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Bevel gears

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Published: 01 September 2005
Fig. 13 Three types of bevel gears and a hypoid gear More
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Published: 01 September 2005
Fig. 14 Angles and terminology for straight bevel gears More
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Published: 01 December 1995
Fig. 3-14 Cast tooth bevel gears produced by the shell molding process to obtain excellent surfaces and close tolerances More
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Published: 01 September 2005
Fig. 12 Examples of near-net shape forged gears. (a) Spiral bevel gear with a 0.5 mm (0.02 in.) stock allowance developed for use on gears with a DP less than 7. (b) Coarse-pitch (less than 5 DP) spur gear with a stock allowance of 1 to 2 mm (0.04 to 0.80 in.). Source: Presrite Corporation More
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Published: 01 February 2005
Fig. 22.22 (a) Bevel gear. (b) Punch used to form bevel gear [ Lange et al., 1992b ] More
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Published: 01 June 1985
Fig. 1-5. Two types of spiral bevel sets, consisting of spiral bevel gear and pinion. More
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Published: 01 September 2005
Fig. 1 Tooth contact lines on a spur gear (a), a bevel gear (b), and a low-angle helical gear (c). Lines on tooth faces of typical teeth are lines of contact. More
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Published: 01 September 2005
Fig. 47 Carburized 4817 steel spiral bevel gear failure. The gear broke from fatigue at acute-angle intersections of mounting holes and tooth-root fillets as a result of through hardening. Dimensions given in inches More
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Published: 01 June 1985
Fig. 1-4. Straight bevel gear and pinion. More
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Published: 01 June 1985
Fig. 3-1. Spiral bevel gear, 2.5 D.P. SAE 4820H, case depth 0.068 in., 58 HRC. Operation: coal mining. Every tooth crushed and subsequently broken at toe end, midprofile, convex (loaded) side. More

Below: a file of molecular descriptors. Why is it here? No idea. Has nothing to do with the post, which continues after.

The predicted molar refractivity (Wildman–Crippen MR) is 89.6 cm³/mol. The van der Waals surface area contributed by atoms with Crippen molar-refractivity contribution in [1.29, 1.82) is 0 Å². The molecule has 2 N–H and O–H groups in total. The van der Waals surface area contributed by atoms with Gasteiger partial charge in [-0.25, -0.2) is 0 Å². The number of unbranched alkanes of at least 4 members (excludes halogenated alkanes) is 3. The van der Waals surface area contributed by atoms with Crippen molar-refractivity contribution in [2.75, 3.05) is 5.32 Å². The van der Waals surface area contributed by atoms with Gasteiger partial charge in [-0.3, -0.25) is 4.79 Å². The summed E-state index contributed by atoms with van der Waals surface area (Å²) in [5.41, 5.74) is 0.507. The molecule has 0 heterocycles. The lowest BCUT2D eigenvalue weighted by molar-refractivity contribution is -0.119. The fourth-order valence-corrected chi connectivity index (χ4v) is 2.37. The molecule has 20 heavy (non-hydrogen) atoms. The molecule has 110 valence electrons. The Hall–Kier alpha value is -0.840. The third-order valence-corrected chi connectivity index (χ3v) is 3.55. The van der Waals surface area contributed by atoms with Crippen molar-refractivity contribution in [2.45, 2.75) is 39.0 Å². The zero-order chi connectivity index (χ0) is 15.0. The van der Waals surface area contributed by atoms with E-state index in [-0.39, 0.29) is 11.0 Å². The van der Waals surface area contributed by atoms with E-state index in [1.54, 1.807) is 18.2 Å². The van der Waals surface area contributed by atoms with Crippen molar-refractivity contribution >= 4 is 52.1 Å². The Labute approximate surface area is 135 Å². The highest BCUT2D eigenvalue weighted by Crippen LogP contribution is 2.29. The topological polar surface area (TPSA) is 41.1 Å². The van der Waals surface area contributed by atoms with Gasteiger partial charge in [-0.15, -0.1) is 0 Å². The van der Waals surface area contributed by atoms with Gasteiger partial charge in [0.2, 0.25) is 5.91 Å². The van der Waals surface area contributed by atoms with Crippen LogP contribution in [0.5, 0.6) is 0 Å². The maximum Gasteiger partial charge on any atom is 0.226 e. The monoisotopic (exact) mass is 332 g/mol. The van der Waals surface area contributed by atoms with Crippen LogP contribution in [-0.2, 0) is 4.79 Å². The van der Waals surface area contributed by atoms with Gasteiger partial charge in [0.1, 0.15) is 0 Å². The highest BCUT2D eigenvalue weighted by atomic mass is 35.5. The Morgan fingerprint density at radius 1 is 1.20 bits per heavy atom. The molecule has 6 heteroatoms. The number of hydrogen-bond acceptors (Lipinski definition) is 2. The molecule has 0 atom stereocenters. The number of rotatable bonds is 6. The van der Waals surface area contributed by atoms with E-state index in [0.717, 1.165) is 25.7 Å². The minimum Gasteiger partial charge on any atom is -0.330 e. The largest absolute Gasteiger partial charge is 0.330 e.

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Published: 01 June 1985
Fig. 3-12. Spiral bevel gear, 2/3×. Macroetching of two surfaces 180° apart from this gear reveals a major difference in material flow lines during the forging operation. The dark voids had contained several inclusions. More
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Published: 01 June 1985
Fig. 3-14. Spiral bevel gear tooth, 3/4×. Macroetched to show a large inclusion, which is aluminum silicate from the wall of the steel-producing furnace. This inclusion was hard enough to break the gear tooth cutter edge, which then scored the rest of the tooth profile. More
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Published: 01 June 1985
Fig. 4-8. Spiral bevel gear tooth, 0.7×. Tooth bending fatigue with origin at the apex of the drilled bolt hole, which terminated just below the root radius. More
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Published: 01 June 1985
Fig. 4-23. Spiral bevel gear teeth, 1.5×. Original pitting low on the active profile gives initiation to a fast and extensive progression of spalling over the top face and down the back profile. This is often called the “cyclone effect.” More
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Published: 01 June 1985
Fig. 4-37. Spiral bevel gear and pinion set, 1.5×. Sheared in reverse direction. The pinion came to a sudden and complete stop at the instant of a primary failure of the unit, allowing the gear to shear the contacting teeth and to continue rotating over the failed area. More
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Published: 01 June 1985
Fig. 4-41. Case crushing at midprofile of a spiral bevel gear tooth. Progression is from the subcase area into the core and outward to the surface. More
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Published: 01 June 1985
Fig. 4-44. Spiral bevel gear teeth showing contact wear. Insert A is a tooth area nonworn. Insert B shows abrasive wear clearly cutting away 1/8 in. of the surface without damage to underlying material. More
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Published: 01 June 1985
Fig. 4-48. Spiral bevel gear tooth. Internal rupture at top corner of case/core interface. More
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Published: 01 June 1985
Fig. 4-49. Spiral bevel gear tooth. Internal rupture lifting the entire top of a tooth. More
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Published: 01 June 1985
Fig. 5-12. Carburized spiral bevel gear fractured from fatigue originating at the acute angle intersection of the root fillet to the bolt hole. 5 More